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Iran's handwoven carpet exports suffer a 35-percent drop

Sanctions and a 35% drop in the Iranian handwoven rug industry
Sanctions and a 35% drop in the Iranian handwoven rug industry

Analysis by PMOI/MEK

 

March 9, 2019"During the first 10 months of the current year, Iran's handwoven carpet exports amounted to $225 million, which showed a 30-35% drop in comparison to the same period last year," admitted Abdollah Bahrami, the general manager of Iran's handwoven carpet union.

But while Bahrami laid the blame on U.S. sanctions, which came into effect in November, what he didn't highlight was the incompetence of regime's officials, corruption and negligence towards this industry has been major causes of the sharp drop in Iran's carpet exports.

Like many other Iranian industries, the carpet and rug industries have been pushed toward bankruptcy under the rule of the mullahs. The story of Iran's carpet and rug industry is one of the gradual death of an art and a great authentic and ancient Iranian tradition. This industry has faced the fate of similar many others in Iran, whereas, throughout the years, this profession has always created numerous jobs for many Iranian men and women, who depended on it as their means of living.

Due to lack of government support toward workers and carpet producers, the industry has declined so drastically that even the regime's own media outlets have been forced to admit parts of this painful reality.

"We are afraid that the Iranian carpet will be sidelined in the international carpet market, due to competition from India, Pakistan, and Afghanistan," confessed Arman, one of the media outlets affiliated with the faction of Iranian regime president Hassan Rouhani.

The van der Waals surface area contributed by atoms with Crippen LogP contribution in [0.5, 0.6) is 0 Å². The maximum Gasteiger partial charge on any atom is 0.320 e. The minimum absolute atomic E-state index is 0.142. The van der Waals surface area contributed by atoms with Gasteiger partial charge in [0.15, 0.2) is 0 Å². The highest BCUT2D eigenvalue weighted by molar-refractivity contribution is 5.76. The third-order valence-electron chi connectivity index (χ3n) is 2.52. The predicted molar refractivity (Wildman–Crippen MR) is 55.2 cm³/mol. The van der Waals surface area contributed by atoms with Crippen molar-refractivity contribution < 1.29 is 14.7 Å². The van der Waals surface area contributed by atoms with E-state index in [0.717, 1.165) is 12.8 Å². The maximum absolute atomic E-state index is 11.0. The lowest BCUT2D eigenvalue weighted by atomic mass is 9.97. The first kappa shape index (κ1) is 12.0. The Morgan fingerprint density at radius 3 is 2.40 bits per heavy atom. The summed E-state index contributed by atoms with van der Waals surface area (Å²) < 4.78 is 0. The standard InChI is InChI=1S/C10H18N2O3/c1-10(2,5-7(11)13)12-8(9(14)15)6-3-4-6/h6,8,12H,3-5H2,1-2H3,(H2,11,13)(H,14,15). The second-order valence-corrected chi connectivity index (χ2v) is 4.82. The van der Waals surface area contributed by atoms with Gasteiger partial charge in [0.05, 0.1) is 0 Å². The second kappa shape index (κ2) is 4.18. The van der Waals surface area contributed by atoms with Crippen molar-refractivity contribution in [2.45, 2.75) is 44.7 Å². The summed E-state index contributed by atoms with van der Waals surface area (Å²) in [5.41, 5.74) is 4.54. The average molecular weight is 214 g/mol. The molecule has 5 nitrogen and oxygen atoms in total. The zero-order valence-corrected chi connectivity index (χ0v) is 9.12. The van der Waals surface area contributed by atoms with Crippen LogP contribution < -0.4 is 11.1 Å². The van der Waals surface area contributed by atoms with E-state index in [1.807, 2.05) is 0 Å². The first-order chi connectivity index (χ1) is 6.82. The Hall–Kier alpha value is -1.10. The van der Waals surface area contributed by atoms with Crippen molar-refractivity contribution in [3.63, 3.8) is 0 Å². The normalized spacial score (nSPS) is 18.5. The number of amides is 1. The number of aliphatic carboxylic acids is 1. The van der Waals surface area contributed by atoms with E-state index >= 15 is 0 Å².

With the Revolutionary Guards seizing a large chunk of the Iranian economy, there's a general reluctance in the global market to engage in trade deals with Iranian companies. Many companies are fronts for the IRGC and are owned by IRGC officials. The IRGC notoriously uses its economic power to fund terrorism and fuel sectarian conflicts in the Middle East region, which puts trade partners in an uneasy position to deal with Iranian entities.

A rug merchant talks about his inability to export carpet to Europe. “I used to export lots of carpets to Europe including France and Italy, but it has been more than four years that no one or no country is willing to buy carpet from me," says that merchant.

Regarding the deploring situation of rug industry and noncompetition between Iranian carpets with Indian, Pakistani or other rug manufacturing countries in the global market, an activist from Isfahan carpet bazaar says, “The situation is deplorable. India, Pakistan and other countries have gained a lot sidelining the Iranian carpet.”

The stagnating carpet industry is at a time where the number of handcraft and rug weavers in Iran is reaching beyond 3 million people and many of them are at the danger of losing their jobs. The reason is that Indian and Pakistani hand weaved carpets are being imported into Iran illegally and to add to this miserable situation, Chinese carpets have also found a good market in Iran.

 

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